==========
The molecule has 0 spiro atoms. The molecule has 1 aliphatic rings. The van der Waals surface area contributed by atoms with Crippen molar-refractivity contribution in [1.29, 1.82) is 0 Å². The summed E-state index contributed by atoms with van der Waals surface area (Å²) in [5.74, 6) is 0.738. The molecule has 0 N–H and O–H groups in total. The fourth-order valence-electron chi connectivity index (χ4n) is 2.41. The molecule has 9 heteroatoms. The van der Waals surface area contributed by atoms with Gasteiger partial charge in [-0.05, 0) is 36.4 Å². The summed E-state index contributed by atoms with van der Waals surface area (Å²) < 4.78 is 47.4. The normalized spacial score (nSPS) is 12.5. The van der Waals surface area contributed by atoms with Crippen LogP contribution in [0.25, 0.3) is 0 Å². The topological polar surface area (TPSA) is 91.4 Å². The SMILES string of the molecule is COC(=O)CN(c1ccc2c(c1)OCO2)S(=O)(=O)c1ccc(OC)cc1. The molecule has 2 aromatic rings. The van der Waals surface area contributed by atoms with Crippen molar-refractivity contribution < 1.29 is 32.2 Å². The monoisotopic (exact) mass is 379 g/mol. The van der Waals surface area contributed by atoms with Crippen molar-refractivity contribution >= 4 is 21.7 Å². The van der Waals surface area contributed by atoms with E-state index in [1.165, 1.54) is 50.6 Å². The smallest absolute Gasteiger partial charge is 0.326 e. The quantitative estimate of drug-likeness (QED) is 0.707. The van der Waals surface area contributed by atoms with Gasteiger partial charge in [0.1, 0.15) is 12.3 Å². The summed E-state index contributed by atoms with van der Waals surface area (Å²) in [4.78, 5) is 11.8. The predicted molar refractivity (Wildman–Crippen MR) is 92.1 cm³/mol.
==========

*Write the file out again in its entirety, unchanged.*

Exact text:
The molecule has 0 spiro atoms. The molecule has 1 aliphatic rings. The van der Waals surface area contributed by atoms with Crippen molar-refractivity contribution in [1.29, 1.82) is 0 Å². The summed E-state index contributed by atoms with van der Waals surface area (Å²) in [5.74, 6) is 0.738. The molecule has 0 N–H and O–H groups in total. The fourth-order valence-electron chi connectivity index (χ4n) is 2.41. The molecule has 9 heteroatoms. The van der Waals surface area contributed by atoms with Gasteiger partial charge in [-0.05, 0) is 36.4 Å². The summed E-state index contributed by atoms with van der Waals surface area (Å²) < 4.78 is 47.4. The normalized spacial score (nSPS) is 12.5. The van der Waals surface area contributed by atoms with Crippen LogP contribution in [0.25, 0.3) is 0 Å². The topological polar surface area (TPSA) is 91.4 Å². The SMILES string of the molecule is COC(=O)CN(c1ccc2c(c1)OCO2)S(=O)(=O)c1ccc(OC)cc1. The molecule has 2 aromatic rings. The van der Waals surface area contributed by atoms with Crippen molar-refractivity contribution < 1.29 is 32.2 Å². The monoisotopic (exact) mass is 379 g/mol. The van der Waals surface area contributed by atoms with Crippen molar-refractivity contribution >= 4 is 21.7 Å². The van der Waals surface area contributed by atoms with E-state index in [1.165, 1.54) is 50.6 Å². The smallest absolute Gasteiger partial charge is 0.326 e. The quantitative estimate of drug-likeness (QED) is 0.707. The van der Waals surface area contributed by atoms with Gasteiger partial charge in [0.1, 0.15) is 12.3 Å². The summed E-state index contributed by atoms with van der Waals surface area (Å²) in [4.78, 5) is 11.8. The predicted molar refractivity (Wildman–Crippen MR) is 92.1 cm³/mol.